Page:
Let's consider something relatively simple. Let's say we're working on some fancy calculations. Our users explain until they're blue in the face. We take careful notes. We think we understand. To confirm, we ask for a simple spreadsheet with inputs and outputs.
We get something like the following. The latitudes and longitudes are inputs. The ranges and bearings are outputs. [The math can be seen at "Calculate distance, bearing and more between Latitude/Longitude points".]
|Latitude 1||Longitude 1||Latitude 2||Longitude 2||range||bearing|
|50 21 50N||004 09 25W||42 21 04N||071 02 27W||2805 nm||260 07 38|
Only it has a a few more rows with different examples. Equator Crossing. Prime Meridian Crossing. All the usual suspects.
TDD Means Making Test Cases
Step one, then, is to parse the spreadsheet full of examples and create some domain-specific examples. Since it's far, far easier to work with .CSV files, we'll presume that we can save the carefully-crafted spreadsheet as a simple .CSV with the columns shown above.
Step two will be to create working Python code from the domain-specific examples.
The creation of test cases is a matter of building some intermediate representation out of the spreadsheet. This is where plenty of parsing and obscure special-case data handling may be necessary.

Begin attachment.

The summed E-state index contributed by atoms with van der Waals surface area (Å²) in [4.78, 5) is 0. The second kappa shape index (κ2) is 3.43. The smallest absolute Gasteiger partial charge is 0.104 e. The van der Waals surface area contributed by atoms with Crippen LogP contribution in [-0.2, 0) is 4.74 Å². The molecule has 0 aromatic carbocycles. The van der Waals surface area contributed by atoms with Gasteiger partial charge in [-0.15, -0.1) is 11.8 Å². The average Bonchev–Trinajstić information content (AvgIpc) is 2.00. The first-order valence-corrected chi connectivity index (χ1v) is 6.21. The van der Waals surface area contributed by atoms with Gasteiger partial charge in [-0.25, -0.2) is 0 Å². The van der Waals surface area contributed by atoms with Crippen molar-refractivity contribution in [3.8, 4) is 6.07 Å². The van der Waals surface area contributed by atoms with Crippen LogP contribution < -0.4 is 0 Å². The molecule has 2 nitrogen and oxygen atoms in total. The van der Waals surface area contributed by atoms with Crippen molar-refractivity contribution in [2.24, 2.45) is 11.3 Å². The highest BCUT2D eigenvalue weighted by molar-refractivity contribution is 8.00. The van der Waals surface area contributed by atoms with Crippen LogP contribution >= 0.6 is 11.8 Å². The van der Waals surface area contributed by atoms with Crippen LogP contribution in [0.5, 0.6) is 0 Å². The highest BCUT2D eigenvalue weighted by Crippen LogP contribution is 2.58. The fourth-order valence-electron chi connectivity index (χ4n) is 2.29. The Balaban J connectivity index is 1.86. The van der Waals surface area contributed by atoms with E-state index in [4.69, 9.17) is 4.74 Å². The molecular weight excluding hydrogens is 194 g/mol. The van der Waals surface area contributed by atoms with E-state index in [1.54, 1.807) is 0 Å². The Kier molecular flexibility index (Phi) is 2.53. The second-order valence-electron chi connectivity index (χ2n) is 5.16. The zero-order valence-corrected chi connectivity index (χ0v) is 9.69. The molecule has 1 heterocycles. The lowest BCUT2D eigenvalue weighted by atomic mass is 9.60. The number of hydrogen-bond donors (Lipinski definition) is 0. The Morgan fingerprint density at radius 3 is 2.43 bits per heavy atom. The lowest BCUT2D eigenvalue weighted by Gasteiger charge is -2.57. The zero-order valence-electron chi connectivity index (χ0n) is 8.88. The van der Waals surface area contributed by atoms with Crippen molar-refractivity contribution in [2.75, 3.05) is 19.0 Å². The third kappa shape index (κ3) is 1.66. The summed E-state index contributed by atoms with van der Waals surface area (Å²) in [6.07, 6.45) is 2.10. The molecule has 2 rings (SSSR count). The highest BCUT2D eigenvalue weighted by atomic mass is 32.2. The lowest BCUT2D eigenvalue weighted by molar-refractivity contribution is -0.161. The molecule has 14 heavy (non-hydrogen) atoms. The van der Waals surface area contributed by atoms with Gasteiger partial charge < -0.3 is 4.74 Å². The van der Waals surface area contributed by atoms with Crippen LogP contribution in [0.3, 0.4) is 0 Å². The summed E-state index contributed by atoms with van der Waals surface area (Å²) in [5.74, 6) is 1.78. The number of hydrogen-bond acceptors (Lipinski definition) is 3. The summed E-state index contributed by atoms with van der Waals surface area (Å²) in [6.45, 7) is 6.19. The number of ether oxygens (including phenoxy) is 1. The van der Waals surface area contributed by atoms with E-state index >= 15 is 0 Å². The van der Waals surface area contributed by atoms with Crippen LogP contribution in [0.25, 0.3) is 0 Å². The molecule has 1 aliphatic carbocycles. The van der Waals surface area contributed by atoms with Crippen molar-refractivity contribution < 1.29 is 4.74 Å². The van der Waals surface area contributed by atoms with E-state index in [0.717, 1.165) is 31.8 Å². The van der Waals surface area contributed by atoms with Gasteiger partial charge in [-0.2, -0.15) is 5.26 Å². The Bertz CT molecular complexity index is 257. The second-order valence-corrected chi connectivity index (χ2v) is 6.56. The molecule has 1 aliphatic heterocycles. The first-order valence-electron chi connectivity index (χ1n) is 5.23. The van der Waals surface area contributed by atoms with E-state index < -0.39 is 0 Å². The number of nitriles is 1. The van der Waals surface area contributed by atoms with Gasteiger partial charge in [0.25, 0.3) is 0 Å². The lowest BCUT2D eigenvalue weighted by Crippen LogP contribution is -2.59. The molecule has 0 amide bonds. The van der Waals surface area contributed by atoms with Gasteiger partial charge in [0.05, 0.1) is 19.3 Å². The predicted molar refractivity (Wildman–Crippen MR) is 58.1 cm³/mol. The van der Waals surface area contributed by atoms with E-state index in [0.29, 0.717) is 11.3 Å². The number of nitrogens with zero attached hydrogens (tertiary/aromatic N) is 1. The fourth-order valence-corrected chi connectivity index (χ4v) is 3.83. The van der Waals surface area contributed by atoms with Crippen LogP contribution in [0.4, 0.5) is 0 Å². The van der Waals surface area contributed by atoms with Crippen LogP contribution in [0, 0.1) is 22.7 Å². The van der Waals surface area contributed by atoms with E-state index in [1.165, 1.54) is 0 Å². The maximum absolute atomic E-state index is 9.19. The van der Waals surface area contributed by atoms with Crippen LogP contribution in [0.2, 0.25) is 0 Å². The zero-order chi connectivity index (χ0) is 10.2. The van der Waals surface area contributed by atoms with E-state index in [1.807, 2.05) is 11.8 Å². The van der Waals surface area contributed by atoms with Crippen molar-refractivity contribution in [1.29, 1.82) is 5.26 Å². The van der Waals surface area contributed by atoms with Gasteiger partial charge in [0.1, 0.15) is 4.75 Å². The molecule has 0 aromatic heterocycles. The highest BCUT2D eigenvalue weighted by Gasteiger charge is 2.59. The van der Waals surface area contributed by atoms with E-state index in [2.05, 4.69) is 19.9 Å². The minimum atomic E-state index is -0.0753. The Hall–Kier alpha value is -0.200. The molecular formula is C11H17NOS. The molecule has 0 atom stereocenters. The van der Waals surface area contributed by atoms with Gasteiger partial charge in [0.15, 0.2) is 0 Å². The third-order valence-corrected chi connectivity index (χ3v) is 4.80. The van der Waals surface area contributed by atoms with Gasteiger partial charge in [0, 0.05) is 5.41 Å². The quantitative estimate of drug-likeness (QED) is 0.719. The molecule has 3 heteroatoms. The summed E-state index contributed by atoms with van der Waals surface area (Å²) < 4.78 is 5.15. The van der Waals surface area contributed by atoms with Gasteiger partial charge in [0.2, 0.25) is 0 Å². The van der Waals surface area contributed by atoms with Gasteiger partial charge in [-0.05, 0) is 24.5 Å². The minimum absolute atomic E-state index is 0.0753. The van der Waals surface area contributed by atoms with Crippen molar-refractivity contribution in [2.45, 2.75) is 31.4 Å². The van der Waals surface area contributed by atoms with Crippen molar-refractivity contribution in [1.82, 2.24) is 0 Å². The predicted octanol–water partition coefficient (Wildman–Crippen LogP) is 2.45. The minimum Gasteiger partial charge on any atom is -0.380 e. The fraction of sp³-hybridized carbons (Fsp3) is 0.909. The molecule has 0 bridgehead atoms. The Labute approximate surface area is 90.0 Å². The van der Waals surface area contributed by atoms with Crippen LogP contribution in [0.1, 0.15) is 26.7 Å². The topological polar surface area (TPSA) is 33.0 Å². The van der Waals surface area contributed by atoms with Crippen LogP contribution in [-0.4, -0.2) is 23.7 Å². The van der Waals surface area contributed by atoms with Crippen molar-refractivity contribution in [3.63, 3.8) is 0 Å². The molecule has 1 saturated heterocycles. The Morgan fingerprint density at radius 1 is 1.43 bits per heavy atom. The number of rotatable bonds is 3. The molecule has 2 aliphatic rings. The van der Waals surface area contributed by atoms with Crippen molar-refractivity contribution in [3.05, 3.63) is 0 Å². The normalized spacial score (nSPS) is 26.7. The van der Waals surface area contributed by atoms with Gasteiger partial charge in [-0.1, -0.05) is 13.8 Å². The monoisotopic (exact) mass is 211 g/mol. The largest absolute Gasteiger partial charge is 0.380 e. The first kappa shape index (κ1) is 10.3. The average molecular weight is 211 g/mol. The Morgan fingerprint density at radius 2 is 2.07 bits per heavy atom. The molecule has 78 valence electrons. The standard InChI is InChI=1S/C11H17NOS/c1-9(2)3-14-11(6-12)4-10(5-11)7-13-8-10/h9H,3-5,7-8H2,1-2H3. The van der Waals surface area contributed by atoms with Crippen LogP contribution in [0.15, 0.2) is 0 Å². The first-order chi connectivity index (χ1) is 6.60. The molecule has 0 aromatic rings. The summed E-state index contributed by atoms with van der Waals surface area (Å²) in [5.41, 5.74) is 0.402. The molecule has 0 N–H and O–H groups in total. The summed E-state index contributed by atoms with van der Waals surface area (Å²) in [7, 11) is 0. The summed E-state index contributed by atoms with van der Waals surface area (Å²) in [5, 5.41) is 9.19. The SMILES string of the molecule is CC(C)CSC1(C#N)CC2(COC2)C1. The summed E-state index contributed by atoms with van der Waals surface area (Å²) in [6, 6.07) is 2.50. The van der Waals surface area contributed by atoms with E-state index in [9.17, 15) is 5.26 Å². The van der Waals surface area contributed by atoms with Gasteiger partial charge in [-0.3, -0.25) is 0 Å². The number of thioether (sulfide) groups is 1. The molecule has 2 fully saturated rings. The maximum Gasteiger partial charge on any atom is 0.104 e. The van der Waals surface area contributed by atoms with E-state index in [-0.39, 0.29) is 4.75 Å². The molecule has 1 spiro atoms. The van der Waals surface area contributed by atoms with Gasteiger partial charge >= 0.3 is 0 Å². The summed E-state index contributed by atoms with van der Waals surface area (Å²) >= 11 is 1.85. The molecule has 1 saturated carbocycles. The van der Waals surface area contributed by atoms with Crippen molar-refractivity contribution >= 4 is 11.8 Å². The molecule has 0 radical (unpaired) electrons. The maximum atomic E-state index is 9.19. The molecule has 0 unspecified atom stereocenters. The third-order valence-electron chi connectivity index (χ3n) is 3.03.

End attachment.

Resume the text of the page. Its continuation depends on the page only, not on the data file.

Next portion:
from __future__ import divisionThis shows a simple template with values filled in. Often, we have to generate a hair more than this. A few imports, a "unittest.main()" is usually sufficient to transform a spreadsheet into unit tests that we can confidently use for test-driven development.
from collections import namedtuple
def latlon( txt ):
match= latlon_pat.match( txt )
d, m, s, h = match.groups()
return float(d)+float(m)/60+float(s)/3600, h
def angle( txt ):
match= angle_pat.match( txt )
d, m, s = match.groups()
def range( txt ):
match= range_pat.match( txt )
d, units = match.groups()
return float(d), units
def test_iter( filename="sample_data.csv" ):
with open(filename,"r") as source:
rdr= csv.DictReader( source )
for row in rdr:
latlon(row['Latitude 1']), latlon(row['Longitude 1']),
latlon(row['Latitude 2']), latlon(row['Longitude 2']),
for tc in test_iter():